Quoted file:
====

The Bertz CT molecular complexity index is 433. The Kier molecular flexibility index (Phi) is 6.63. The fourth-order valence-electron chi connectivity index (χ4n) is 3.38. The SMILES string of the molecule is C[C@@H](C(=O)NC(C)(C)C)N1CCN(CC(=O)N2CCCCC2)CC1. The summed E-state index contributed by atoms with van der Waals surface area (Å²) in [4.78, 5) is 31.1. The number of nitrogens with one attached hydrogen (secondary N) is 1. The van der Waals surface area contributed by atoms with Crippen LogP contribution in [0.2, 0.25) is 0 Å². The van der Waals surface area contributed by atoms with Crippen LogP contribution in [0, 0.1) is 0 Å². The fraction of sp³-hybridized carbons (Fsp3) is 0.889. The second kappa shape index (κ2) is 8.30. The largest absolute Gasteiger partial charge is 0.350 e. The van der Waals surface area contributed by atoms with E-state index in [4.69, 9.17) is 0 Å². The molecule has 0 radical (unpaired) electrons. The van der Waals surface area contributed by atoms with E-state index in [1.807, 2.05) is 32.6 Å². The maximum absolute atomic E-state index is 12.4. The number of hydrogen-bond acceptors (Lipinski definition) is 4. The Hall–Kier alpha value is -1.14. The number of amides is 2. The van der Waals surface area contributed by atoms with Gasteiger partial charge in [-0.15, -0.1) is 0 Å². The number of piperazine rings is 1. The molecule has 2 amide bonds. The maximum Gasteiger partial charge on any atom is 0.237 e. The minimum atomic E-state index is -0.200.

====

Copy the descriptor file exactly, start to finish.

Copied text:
The Bertz CT molecular complexity index is 433. The Kier molecular flexibility index (Phi) is 6.63. The fourth-order valence-electron chi connectivity index (χ4n) is 3.38. The SMILES string of the molecule is C[C@@H](C(=O)NC(C)(C)C)N1CCN(CC(=O)N2CCCCC2)CC1. The summed E-state index contributed by atoms with van der Waals surface area (Å²) in [4.78, 5) is 31.1. The number of nitrogens with one attached hydrogen (secondary N) is 1. The van der Waals surface area contributed by atoms with Crippen LogP contribution in [0.2, 0.25) is 0 Å². The van der Waals surface area contributed by atoms with Crippen LogP contribution in [0, 0.1) is 0 Å². The fraction of sp³-hybridized carbons (Fsp3) is 0.889. The second kappa shape index (κ2) is 8.30. The largest absolute Gasteiger partial charge is 0.350 e. The van der Waals surface area contributed by atoms with E-state index in [4.69, 9.17) is 0 Å². The molecule has 0 radical (unpaired) electrons. The van der Waals surface area contributed by atoms with E-state index in [1.807, 2.05) is 32.6 Å². The maximum absolute atomic E-state index is 12.4. The number of hydrogen-bond acceptors (Lipinski definition) is 4. The Hall–Kier alpha value is -1.14. The number of amides is 2. The van der Waals surface area contributed by atoms with Gasteiger partial charge in [-0.15, -0.1) is 0 Å². The number of piperazine rings is 1. The molecule has 2 amide bonds. The maximum Gasteiger partial charge on any atom is 0.237 e. The minimum atomic E-state index is -0.200.